A bet on life: Irregular immigration

Year after year thousands of irregular immigrants from North and sub-Saharan Africa risk their lives in dangerous seas to travel to Spain and Europe through the Canary Islands or across the Strait of Gibraltar. This month, the Spanish Association for Human Rights of Andalusia (Associación Pro Derechos Humanos de Andalucía, APDHA) published figures (link in Spanish) of irregular migrants intercepted by police in 2011. With the economic crisis the number of intercepted boat migrants descended from 15,572 in 2008 to 5,369 in 2010.

However, last year, during the toughest moments of the economic crisis yet in Europe, the number of irregular immigrants increased again to 8,867. Most of the migrants (almost two thirds) travelled by boat. Some were so desperate that one out of ten migrants used fragile toy rafts and around 17% of them dared to defy strong currents in the 14-kilometre strait by swimming. Why, one wonders, would they risk their lives in such risky trips to enter countries in the midst of an economic crisis? From our comfortable – but increasingly distressing position in Europe - it doesn’t seem to be rational. But is it? What can statistics tell us?

The main routes of migration into Europe through Spain are two. The first one passes along the western coast of Africa from Guinea, through Senegal, Gambia, Mauritania, the Western Sahara and Morocco. The second, the inland route, starts from Guinea and travels through the Ivory Coast, Ghana, Burkina Faso, Gabon, Congo, Cameroon, Nigeria and Niger, and then passes through Mali, Algeria and Morocco. In fact, in 2011 the greatest proportion of boat migrants (5,539) came from sub-Saharan countries, a large proportion came from Morocco and Algeria (3,220) and a smaller number came from other places (108). Most migrants, nine out of ten in fact, were men. The tragedy is that around 2% of all migrants, a total of 198 people, died or disappeared last year during the crossing, or just before the crossing in Morocco and Algeria or when they reached Spain. The APDHA doesn’t report the number of deaths that occur in Western and Central Africa.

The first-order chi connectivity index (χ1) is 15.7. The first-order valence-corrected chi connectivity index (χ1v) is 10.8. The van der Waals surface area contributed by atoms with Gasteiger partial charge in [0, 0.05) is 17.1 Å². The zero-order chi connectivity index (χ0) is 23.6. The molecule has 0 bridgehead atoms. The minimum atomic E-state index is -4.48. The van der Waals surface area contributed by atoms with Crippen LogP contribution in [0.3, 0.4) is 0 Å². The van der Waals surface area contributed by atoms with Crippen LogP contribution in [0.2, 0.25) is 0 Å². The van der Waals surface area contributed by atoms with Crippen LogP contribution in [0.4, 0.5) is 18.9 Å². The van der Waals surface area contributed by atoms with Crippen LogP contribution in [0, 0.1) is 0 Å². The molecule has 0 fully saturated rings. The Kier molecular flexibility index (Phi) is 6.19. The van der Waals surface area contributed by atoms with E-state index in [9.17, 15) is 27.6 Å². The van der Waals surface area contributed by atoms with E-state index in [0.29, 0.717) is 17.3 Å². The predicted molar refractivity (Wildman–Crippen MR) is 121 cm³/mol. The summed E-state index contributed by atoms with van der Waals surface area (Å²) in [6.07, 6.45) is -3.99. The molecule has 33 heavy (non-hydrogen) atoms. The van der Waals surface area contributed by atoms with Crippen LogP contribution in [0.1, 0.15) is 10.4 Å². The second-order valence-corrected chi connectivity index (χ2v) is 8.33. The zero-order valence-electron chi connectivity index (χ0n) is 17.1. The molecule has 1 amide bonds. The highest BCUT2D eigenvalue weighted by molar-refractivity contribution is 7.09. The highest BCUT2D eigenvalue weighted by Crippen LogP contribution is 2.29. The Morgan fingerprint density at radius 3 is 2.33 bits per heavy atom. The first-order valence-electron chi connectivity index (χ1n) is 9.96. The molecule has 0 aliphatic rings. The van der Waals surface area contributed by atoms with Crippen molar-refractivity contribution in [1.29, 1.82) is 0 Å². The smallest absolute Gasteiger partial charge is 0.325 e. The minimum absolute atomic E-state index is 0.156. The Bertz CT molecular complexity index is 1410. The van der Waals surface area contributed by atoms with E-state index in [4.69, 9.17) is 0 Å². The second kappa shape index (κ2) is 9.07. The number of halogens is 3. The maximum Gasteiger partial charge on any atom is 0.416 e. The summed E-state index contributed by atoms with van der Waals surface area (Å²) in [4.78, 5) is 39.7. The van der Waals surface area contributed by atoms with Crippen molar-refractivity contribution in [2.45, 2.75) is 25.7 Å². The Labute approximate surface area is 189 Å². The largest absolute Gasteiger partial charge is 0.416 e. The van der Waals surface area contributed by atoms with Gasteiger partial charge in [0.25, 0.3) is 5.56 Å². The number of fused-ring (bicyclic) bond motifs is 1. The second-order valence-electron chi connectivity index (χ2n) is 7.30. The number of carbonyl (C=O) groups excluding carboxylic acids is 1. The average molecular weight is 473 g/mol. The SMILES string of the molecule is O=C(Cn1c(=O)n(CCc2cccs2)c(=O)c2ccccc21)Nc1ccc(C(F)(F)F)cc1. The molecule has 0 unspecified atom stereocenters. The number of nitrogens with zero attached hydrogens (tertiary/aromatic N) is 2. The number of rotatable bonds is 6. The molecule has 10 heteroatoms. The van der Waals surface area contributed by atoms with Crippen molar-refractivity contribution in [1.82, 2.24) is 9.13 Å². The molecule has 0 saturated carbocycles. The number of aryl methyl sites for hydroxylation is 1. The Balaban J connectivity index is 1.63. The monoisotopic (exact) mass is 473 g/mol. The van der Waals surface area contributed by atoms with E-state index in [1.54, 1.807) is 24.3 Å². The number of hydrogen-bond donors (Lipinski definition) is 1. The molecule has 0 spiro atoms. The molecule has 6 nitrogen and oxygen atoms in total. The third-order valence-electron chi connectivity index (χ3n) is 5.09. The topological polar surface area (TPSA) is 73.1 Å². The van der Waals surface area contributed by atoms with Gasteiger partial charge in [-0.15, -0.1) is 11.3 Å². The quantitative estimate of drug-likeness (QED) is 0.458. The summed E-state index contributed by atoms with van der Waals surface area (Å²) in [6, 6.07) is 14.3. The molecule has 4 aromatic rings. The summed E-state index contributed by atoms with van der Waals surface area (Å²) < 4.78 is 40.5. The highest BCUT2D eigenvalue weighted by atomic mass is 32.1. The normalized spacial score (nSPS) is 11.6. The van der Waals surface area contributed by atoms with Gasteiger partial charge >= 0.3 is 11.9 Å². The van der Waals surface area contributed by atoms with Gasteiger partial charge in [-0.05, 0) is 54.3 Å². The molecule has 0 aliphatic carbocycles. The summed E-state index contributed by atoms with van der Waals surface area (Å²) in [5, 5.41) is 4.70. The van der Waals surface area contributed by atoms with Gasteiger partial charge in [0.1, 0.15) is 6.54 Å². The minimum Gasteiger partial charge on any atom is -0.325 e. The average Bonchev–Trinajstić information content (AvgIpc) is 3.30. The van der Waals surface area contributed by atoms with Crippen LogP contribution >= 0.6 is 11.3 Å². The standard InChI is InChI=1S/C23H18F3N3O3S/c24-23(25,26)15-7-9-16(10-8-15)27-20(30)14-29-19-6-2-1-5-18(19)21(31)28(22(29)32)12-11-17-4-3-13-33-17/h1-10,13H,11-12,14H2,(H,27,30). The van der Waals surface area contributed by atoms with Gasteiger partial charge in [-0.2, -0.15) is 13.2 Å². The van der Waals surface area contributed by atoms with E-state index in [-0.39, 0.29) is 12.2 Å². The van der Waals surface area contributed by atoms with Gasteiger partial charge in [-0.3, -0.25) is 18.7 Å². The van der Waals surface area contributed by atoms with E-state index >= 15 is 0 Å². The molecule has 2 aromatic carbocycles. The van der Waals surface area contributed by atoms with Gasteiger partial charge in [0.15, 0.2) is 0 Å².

What is that they left behind? Hunger, war, insufficient health services? As you can see in the table below, people in sub-Saharan Africa aren’t happy at all with their lives, and North African people are neither satisfied nor dissatisfied. Bad life conditions and insufficient healthcare south of the Sahara result in very high mortality rates and low life expectancies. In addition, according to the World Health Organization (WHO), about 2% of deaths in sub-Saharan Africa are due to violence, war and civil conflict. The situation is somewhat better in the North of Africa. Although North African people do not live lives as well as Europeans do, the Happy Planet Index tells us that they do a rather good job with what they have. To avoid confusion, you should know that the Happy Planet Index doesn’t tell us how much happy people in a country are, but tells us about the efficiency of a country’s use of natural resources to make their citizens live longer and happily. In this respect, we Europeans live well while wasting a lot of the world’s natural resources, whereas sub-Saharan countries are nowhere near providing happy lives for their citizens. Is it that strange they want to come?

Table: Some statistics of European, North-African and sub-Saharan countries. [Sources: first three columns: NEF; fourth column: WHO.]

After all, the human species is a migrant species and it is in our nature to find solutions to avoid unpleasant situations or seek new resources and opportunities. Migration from Africa is not actually new; our ancestors left Africa through Arabia and dispersed all over the world. And they have not been the only migrants. For example, the migration of Barbarian tribes (Goths, Vandals, Franks, Angles, Saxons, Huns, etc.) – “irregular migrants” coming from the North for a change - helped put an end to the Roman Empire which was already in trouble. Recall also that because of the late 1840s' Great Famine in Ireland, two million Irish people emigrated to Britain, Canada and the United States between 1845 and 1855. In the end it’s all about perceived expectations - a bet on life. When staying at home seems riskier, going out in search of a better life may pay off. Were you born in a sub-Saharan country, where would you place your bet?